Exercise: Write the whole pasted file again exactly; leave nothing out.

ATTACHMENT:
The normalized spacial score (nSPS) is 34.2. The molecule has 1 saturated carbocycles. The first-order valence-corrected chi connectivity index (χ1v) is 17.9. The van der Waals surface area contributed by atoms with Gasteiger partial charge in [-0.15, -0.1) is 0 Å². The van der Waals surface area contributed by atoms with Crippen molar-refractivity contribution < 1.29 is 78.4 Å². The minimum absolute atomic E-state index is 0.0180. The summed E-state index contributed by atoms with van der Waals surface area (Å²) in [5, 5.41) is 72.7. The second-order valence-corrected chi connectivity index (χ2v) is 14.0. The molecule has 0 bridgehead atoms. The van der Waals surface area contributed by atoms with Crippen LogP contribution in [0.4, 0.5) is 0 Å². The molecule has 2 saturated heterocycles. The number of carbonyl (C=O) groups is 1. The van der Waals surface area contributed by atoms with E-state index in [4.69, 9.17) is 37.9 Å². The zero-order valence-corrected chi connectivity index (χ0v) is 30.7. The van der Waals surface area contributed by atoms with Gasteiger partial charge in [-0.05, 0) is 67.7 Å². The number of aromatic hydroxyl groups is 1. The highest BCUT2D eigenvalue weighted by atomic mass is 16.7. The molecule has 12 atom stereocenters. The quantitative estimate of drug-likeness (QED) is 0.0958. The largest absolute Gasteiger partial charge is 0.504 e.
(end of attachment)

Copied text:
The normalized spacial score (nSPS) is 34.2. The molecule has 1 saturated carbocycles. The first-order valence-corrected chi connectivity index (χ1v) is 17.9. The van der Waals surface area contributed by atoms with Gasteiger partial charge in [-0.15, -0.1) is 0 Å². The van der Waals surface area contributed by atoms with Crippen molar-refractivity contribution < 1.29 is 78.4 Å². The minimum absolute atomic E-state index is 0.0180. The summed E-state index contributed by atoms with van der Waals surface area (Å²) in [5, 5.41) is 72.7. The second-order valence-corrected chi connectivity index (χ2v) is 14.0. The molecule has 0 bridgehead atoms. The van der Waals surface area contributed by atoms with Crippen LogP contribution in [0.4, 0.5) is 0 Å². The molecule has 2 saturated heterocycles. The number of carbonyl (C=O) groups is 1. The van der Waals surface area contributed by atoms with E-state index in [4.69, 9.17) is 37.9 Å². The zero-order valence-corrected chi connectivity index (χ0v) is 30.7. The van der Waals surface area contributed by atoms with Gasteiger partial charge in [-0.05, 0) is 67.7 Å². The number of aromatic hydroxyl groups is 1. The highest BCUT2D eigenvalue weighted by atomic mass is 16.7. The molecule has 12 atom stereocenters. The quantitative estimate of drug-likeness (QED) is 0.0958. The largest absolute Gasteiger partial charge is 0.504 e.